Background: Foreign body inhalation is a common and life-threatening emergency, and is most prevalent in young children. The traditional view is that tracheobronchial anatomy determines that an inhaled foreign body is more likely to enter the right main bronchus. This view has been challenged in young children, in whom the distribution of inhaled objects is more evenly distributed between the bronchi. We, therefore, investigated tracheobronchial anatomy relevant to foreign body inhalation in children.
Materials and methods: One hundred and fifty-six normal pediatric chest radiographs were selected from a large electronic database. Eight groups of radiographs were identified: supine (n=76) and erect; males (n=84) and females; aged <3 years (median age 12 [0.5-29] months) and > or =3 years (median age 126 [48-180] months). Tracheobronchial widths and angles were determined using a standardized technique with good reproducibility.
Results: Overall, children had a proximal right main bronchus that was consistently steeper and slightly wider than the left (P<0.001), becoming more vertical in the erect position (P=0.0001). In most children, the carina was positioned to the left of the mid-trachea, but in 34% of cases (40% of infants), it was to the right of the mid-trachea. The effects of age and gender were otherwise minimal.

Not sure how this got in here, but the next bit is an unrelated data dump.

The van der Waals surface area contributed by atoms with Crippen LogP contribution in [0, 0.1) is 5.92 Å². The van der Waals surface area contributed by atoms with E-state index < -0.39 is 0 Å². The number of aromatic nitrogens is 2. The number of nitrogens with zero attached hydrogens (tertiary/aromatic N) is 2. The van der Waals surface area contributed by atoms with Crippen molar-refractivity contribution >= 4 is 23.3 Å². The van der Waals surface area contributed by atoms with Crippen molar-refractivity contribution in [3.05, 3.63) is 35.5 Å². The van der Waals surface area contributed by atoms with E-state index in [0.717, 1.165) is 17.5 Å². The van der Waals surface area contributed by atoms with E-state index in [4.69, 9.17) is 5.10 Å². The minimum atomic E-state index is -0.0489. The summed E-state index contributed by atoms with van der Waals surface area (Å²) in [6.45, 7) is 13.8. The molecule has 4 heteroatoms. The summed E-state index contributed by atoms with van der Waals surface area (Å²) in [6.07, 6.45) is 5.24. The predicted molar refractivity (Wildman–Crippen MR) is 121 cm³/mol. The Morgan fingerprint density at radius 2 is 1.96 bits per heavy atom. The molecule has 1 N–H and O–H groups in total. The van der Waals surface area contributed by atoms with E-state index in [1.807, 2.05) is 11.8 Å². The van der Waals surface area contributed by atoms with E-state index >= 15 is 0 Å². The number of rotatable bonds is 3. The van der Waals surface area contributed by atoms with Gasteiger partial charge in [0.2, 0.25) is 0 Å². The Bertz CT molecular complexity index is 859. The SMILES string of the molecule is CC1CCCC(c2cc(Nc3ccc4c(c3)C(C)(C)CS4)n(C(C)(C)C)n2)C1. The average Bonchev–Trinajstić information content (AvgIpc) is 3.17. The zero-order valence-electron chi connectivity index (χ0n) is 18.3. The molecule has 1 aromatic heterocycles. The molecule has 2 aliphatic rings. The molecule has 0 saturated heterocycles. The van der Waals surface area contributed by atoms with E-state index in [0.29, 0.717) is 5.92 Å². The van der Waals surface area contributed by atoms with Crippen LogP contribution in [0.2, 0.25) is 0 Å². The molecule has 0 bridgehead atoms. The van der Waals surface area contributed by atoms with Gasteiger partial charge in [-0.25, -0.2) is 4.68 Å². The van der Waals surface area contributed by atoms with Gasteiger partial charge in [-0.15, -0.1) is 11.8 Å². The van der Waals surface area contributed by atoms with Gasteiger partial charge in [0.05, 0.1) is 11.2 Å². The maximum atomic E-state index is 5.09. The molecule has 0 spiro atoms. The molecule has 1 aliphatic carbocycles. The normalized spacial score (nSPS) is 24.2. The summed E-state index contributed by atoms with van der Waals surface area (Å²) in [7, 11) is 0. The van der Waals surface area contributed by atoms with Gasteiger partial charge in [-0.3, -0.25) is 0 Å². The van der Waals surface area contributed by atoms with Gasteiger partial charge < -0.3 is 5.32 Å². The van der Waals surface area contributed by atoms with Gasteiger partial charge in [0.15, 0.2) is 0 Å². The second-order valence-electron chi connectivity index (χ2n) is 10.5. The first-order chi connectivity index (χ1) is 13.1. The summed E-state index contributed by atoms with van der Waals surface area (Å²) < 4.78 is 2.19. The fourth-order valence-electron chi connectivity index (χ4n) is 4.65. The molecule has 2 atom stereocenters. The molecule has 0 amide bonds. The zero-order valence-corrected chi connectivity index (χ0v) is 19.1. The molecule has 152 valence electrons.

Conclusion: On the basis of tracheobronchial anatomy, an inhaled foreign body is more likely to enter the right bronchial tree than the left in children of all ages. However, the variability in the position of the carina with respect to the mid-trachea may explain why this right-sided preference is less marked in children compared to adults.